View Full Version : Long Reining
11th Feb 2004, 01:16 PM
I am trying to bring on my 3 year old gelding using Natural Horsemanship principles. Although I'm not using any single method (ie Parelli) I use some of their ideas, along with those of Michael Peace and Kelly Marks etc.
So far he is able to go backwards, forwards and sideways quite smoothly and we've done a fair bit of rope circling. The next step I thought should be long reining. Here is where our big problems start. He goes into a panic if he feels a rope around the back of his hocks. For the last 2 months, I have been trying nearly every day to get him used to this, but although he is now calm about being rubbed with ropes and having ropes dangled all over him he just can't seem to accept the idea of a rope round his hocks. He is quite happy to be touched and groomed there, and doesn't have a problem with the leg straps on his rugs.
Do you think that long reining is an essential part of his training? Most of the books I've read think it is. This is really holding up our progress. How about long reining with the lines going over his back rather than behind him? Or should I just carry on trying to desensitise him? Does anyone have any ideas that might help us?
11th Feb 2004, 01:24 PM
Perhaps if you teach him long reining with the reins over his back first and continue with the desensitization around his hocks. Pablo our big cob was very stick and rope shy but after a while doing the Parelli friendly game is so much improved. You do need to take things very slowly and steadily and build it up gradually, however I would imagine you will get there in the end as he is ok with leg straps etc. I would keep at the friendly game around his back end until he is completely unpreturbed even if you flap it at his hocks. We have found this to work really well with Pablo, he was very frightened of the saddle but after ages with the friendly game using it we can now throw it on, slap it around, bounce about beside it etc etc and he is totally unbothered.
I would use longreining as it gets them used to the reins and the 'rider' being behind them. However I don't see that the reins over his back rather than behind him will hurt at all for a while. I have driving ponies and mine learn to long rein both ways.
11th Feb 2004, 01:37 PM
Have you done the stuff where you take the rope around their feet, pull to have them lift their legs and then gradually work your way up the leg - moving to the pastern, hock, flank?
I do this working in a round pen (medium sized enclosed area), have the horse haltered with a lead attached, and use another longer heavy lead to wrap it around his hind legs. I stand by his front shoulder so he can see what Im doing. As always with desensitizing, slow and steady wins the race. I'd say keep working with the desensitization. If he's worried about the ropes more than he's worrying about the long line lesson, not too much will get through to him anyway.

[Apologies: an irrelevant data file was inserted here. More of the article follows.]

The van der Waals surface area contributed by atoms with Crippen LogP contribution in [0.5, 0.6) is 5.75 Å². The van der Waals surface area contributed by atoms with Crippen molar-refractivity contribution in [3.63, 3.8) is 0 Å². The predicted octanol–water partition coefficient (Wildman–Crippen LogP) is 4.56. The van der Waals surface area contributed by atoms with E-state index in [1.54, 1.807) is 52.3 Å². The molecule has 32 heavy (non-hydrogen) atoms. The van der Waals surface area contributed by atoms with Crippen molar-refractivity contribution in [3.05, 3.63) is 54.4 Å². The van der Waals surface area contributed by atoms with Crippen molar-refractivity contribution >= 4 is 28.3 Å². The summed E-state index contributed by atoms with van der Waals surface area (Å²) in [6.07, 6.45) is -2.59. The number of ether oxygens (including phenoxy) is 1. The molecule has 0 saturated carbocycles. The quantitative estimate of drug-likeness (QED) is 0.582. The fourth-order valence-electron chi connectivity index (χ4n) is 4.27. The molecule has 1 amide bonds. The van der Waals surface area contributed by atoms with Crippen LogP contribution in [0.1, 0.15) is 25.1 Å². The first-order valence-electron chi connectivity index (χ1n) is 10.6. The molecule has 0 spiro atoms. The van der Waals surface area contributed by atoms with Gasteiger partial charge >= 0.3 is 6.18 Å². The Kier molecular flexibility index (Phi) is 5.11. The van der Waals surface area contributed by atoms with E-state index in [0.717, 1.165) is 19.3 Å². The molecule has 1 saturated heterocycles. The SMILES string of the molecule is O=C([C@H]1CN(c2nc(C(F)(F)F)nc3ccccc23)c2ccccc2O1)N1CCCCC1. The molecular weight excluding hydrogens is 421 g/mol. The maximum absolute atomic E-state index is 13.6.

Long lining is an extremely important step in training young horses, IMO. It helps them learn to sort out rein and voice aids wihtout the added weight and stress of a rider on their back.
Remember, as they say, as many tiny steps you can take to get to the final goal will get you there faster in the long run ;)
11th Feb 2004, 03:00 PM
Originally posted by Esther.D
Perhaps if you teach him long reining with the reins over his back first and continue with the desensitization around his hocks.
It's handy to have a surcingle that you can slip the reins through. If you don't have one then you can use a saddle with english-type stirrups. Run the stirrups up and tie them in place, then slide the long lines through the stirrups.
Good luck with both the long lining and getting him desensitised about his hocks :)
11th Feb 2004, 03:22 PM
Good point Galadriel - I was assuming Cobby was using a surcingle/saddle already (I always use one, I forget that not everyone else does!), if not then it certainly helps when you are long reining with the reins over their back.
12th Feb 2004, 01:26 PM
Thanks for all your replies - I had a secret hope that you'd all say "ah well, forget long lining, it's not important" but I knew that wasn't going to happen!
I have got a training surcingle with loops for the lines to go through. I'll have to press on with the desensitising work. It gets really frustrating when I've spent so much time on this, and I see other people who just put the lines on their horse and away they go with no hysterical behaviour - my boy is a bit of a drama queen to say the least. I'm sure he'll be worth all the effort in the long run - the very long run at this rate:rolleyes:
I think I'll try what you said, Esther, and start with the reins over his back and see what he thinks of that. I'm worried about frightening him and setting him back.
Tootsie - I've never heard of that thing about putting the rope around their feet and working up. That seems an excellent idea, and I'm going to start work on it tomorrow morning.
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